I’m sitting in a parking lot on a cold, gray January morning waiting for my daughter to come out of a doctors appointment. I couldn’t go into the waiting room thanks to coronavirus rules. So here I sit scanning the scene for the vibe. As I tune in, I see a dialysis center straight ahead
By now everyone has seen some, if not thousands, of Bernie’s mittens memes. Our friend, the keenly insightful Adam Thada, up at The Center at Donaldson in Indiana adds to the fun. I borrowed the new term (“mittenology”) from Naomi Klein who has put forth a five point thesis on mittenology at The Intercept.
These excerpts from Lee Camp, a comedian, writing on SheerPost are fitting thoughts for this holiday season for reflecting on a painful pandemic year still fraught with consumerism: …the problem is far larger than just advertising. Our modern culture, due in no small part to the market economy, values and favors and supports and highlights
Note: I heard Dahr Jamail on a podcast back in the summer saying he– a brilliant, award-winning journalist and author– can’t even write in the present moment. This is a guy who went independently to Iraq to cover war up close and in the streets. Now, instead of writing, he’s immersed in grassroots mutual support
NOTE: Kitty Calhoun, the author of this op-ed, is an old friend, rock climbing partner, and fellow Outward Bound rock climbing instructor who went on to become an acclaimed alpinist thanks to her drive, focus, ability to endure, and especially for her minimalist approach to big mountains. Now, decades later, she’s climbing a much bigger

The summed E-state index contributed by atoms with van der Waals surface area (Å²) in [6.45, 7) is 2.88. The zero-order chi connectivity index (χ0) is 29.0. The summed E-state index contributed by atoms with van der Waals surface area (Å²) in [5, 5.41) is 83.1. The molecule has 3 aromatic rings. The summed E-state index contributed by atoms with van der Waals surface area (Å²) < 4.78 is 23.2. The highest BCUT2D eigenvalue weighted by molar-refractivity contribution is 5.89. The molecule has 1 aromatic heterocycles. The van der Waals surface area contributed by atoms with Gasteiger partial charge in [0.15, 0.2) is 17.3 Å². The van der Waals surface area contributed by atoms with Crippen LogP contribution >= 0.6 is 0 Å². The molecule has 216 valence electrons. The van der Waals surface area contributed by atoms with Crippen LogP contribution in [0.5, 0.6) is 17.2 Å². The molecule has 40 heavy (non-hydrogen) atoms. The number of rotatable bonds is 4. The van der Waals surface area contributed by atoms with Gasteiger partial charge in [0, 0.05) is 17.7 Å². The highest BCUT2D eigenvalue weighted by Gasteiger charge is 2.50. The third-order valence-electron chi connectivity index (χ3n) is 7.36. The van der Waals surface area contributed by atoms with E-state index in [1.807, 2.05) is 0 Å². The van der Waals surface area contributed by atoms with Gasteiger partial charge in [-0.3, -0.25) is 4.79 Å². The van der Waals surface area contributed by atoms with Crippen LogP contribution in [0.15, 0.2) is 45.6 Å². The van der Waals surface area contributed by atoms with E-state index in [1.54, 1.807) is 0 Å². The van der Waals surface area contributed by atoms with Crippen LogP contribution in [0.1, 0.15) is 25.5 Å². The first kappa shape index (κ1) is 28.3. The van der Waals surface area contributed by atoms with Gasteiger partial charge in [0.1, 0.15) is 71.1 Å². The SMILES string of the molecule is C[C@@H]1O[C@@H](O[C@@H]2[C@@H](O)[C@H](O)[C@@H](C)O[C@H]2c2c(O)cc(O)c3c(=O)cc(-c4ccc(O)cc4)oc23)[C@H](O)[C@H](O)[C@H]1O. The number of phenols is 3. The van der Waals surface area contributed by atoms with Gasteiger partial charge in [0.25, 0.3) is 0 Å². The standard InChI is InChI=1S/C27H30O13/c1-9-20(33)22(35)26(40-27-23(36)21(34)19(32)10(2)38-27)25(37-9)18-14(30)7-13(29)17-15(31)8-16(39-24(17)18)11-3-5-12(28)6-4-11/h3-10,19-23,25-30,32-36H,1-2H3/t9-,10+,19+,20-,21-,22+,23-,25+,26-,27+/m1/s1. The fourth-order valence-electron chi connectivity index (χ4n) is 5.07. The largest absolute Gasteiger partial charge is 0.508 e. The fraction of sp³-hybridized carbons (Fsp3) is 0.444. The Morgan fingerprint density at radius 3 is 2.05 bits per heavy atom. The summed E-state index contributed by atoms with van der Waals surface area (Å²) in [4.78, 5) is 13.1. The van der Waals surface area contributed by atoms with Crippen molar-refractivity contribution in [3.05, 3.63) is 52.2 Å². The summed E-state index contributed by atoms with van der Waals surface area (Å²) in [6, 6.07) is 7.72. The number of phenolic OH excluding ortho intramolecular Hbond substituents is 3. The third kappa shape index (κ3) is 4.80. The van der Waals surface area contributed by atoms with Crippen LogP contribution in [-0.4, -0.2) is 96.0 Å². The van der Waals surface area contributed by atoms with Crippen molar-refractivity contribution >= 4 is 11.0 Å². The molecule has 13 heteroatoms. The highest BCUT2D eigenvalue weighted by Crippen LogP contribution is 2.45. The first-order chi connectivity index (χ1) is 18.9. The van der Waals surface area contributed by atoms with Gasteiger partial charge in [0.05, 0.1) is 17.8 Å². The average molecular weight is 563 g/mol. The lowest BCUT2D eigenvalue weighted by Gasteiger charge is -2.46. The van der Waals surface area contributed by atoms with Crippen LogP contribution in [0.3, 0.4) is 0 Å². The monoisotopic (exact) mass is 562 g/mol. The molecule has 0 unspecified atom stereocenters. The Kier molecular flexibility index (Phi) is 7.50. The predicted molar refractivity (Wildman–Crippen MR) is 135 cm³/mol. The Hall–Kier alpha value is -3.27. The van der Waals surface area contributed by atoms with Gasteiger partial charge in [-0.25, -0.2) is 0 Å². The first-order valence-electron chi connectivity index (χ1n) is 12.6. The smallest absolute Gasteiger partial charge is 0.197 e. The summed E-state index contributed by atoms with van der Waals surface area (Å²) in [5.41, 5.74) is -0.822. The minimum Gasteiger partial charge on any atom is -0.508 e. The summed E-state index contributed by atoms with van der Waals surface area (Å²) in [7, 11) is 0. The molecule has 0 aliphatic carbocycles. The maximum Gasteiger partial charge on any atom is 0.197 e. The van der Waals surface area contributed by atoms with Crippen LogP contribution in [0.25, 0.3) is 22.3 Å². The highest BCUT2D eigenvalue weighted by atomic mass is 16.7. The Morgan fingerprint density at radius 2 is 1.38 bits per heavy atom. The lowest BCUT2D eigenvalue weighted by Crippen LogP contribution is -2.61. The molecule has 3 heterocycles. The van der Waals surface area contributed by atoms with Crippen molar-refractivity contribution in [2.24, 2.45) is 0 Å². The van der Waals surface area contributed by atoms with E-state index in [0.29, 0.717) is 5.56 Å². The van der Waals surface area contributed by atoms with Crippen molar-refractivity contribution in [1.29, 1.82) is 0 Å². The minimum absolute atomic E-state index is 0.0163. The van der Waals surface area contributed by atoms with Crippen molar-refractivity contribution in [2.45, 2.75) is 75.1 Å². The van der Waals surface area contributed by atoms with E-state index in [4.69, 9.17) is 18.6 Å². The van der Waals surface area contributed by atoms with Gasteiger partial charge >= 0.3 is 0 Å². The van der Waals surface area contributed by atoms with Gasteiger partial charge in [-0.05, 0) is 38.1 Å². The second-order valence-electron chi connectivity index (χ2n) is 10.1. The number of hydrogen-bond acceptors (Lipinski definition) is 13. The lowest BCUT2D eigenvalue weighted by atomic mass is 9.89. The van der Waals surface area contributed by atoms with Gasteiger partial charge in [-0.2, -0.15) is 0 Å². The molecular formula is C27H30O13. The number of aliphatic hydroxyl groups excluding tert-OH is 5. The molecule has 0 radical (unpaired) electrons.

Our favorite critical food politics voice, and Maverick Farmer, Tom Philpott will be discussing his new book tonight at 7.30 pm Eastern. Go to https://facebook.com/BloomsburyUSA/ to join the live conversation. In our view, food and energy have much in common in terms of sustainability, sovereignty, and actions we organize in our communities. For example, the
The solar installation was completed on Monday, August 10th. Now we await only Duke Energy to connect the system to the grid. The advocacy community uses the term “slow walking” to describe how long that may take. Only Duke knows, but hopefully soon. The garden is producing healthy food, ideas, healing vibes, and is ready
This guiding question borrows from the title of a collection of essays, “WHAT ARE people FOR” by agrarian writer, Wendell Berry. It is provocative because it calls our values into question and challenges assumptions. Our conversations and activities at AIRE have recently asked a similar question out of the same vein– What is solar for?
The Indiana Chapter of the American Planning Association will be holding its semi-annual professional development conference on July 30th, 2020. We mention this event because it promises to be informative in addressing an important yet, often overlooked topic– land use after solar is installed. But more importantly to us, it showcases the bold and brilliant
What does solar power have to do with Cheerwine? Nothing really unless you’re pondering the question “where does electricity come from?” Most of us would say from our utility, and most of us would be right. However, the utilities have constructed a self-serving myth that we are merely passive consumers of a commodity beyond our